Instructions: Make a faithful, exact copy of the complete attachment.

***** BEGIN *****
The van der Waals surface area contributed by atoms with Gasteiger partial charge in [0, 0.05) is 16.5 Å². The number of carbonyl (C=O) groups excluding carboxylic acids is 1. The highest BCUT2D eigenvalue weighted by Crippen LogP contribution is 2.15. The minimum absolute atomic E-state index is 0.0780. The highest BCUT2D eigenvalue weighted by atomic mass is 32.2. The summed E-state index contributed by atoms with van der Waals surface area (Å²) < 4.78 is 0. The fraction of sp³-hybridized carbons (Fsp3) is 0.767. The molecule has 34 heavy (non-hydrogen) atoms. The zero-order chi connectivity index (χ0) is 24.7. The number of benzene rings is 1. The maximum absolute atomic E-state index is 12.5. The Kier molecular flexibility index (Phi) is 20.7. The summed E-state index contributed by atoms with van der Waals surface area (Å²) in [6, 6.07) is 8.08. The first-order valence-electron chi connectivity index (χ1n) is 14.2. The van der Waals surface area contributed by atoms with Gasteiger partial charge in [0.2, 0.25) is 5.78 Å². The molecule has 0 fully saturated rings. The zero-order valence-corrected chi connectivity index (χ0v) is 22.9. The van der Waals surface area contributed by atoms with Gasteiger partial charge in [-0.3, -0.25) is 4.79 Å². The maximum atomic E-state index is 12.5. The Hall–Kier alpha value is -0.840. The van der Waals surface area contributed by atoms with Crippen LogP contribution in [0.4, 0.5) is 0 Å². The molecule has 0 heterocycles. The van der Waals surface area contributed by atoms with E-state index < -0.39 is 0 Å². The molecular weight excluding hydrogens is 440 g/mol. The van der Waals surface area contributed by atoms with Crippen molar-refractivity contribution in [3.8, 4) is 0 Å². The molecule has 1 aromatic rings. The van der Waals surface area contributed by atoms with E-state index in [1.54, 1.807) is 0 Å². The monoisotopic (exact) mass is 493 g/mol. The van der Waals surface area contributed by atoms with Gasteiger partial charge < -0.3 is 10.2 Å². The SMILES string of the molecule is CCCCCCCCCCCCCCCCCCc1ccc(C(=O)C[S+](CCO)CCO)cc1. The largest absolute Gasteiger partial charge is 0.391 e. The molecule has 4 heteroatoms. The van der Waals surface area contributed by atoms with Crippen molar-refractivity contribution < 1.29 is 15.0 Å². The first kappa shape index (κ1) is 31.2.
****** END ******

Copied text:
The van der Waals surface area contributed by atoms with Gasteiger partial charge in [0, 0.05) is 16.5 Å². The number of carbonyl (C=O) groups excluding carboxylic acids is 1. The highest BCUT2D eigenvalue weighted by Crippen LogP contribution is 2.15. The minimum absolute atomic E-state index is 0.0780. The highest BCUT2D eigenvalue weighted by atomic mass is 32.2. The summed E-state index contributed by atoms with van der Waals surface area (Å²) < 4.78 is 0. The fraction of sp³-hybridized carbons (Fsp3) is 0.767. The molecule has 34 heavy (non-hydrogen) atoms. The zero-order chi connectivity index (χ0) is 24.7. The number of benzene rings is 1. The maximum absolute atomic E-state index is 12.5. The Kier molecular flexibility index (Phi) is 20.7. The summed E-state index contributed by atoms with van der Waals surface area (Å²) in [6, 6.07) is 8.08. The first-order valence-electron chi connectivity index (χ1n) is 14.2. The van der Waals surface area contributed by atoms with Gasteiger partial charge in [0.2, 0.25) is 5.78 Å². The molecule has 0 fully saturated rings. The zero-order valence-corrected chi connectivity index (χ0v) is 22.9. The van der Waals surface area contributed by atoms with Gasteiger partial charge in [-0.3, -0.25) is 4.79 Å². The maximum atomic E-state index is 12.5. The Hall–Kier alpha value is -0.840. The van der Waals surface area contributed by atoms with Crippen LogP contribution in [0.4, 0.5) is 0 Å². The molecule has 0 heterocycles. The van der Waals surface area contributed by atoms with E-state index < -0.39 is 0 Å². The molecular weight excluding hydrogens is 440 g/mol. The van der Waals surface area contributed by atoms with Crippen molar-refractivity contribution in [3.8, 4) is 0 Å². The molecule has 1 aromatic rings. The van der Waals surface area contributed by atoms with E-state index in [1.54, 1.807) is 0 Å². The monoisotopic (exact) mass is 493 g/mol. The van der Waals surface area contributed by atoms with Gasteiger partial charge < -0.3 is 10.2 Å². The SMILES string of the molecule is CCCCCCCCCCCCCCCCCCc1ccc(C(=O)C[S+](CCO)CCO)cc1. The largest absolute Gasteiger partial charge is 0.391 e. The molecule has 4 heteroatoms. The van der Waals surface area contributed by atoms with Crippen molar-refractivity contribution < 1.29 is 15.0 Å². The first kappa shape index (κ1) is 31.2.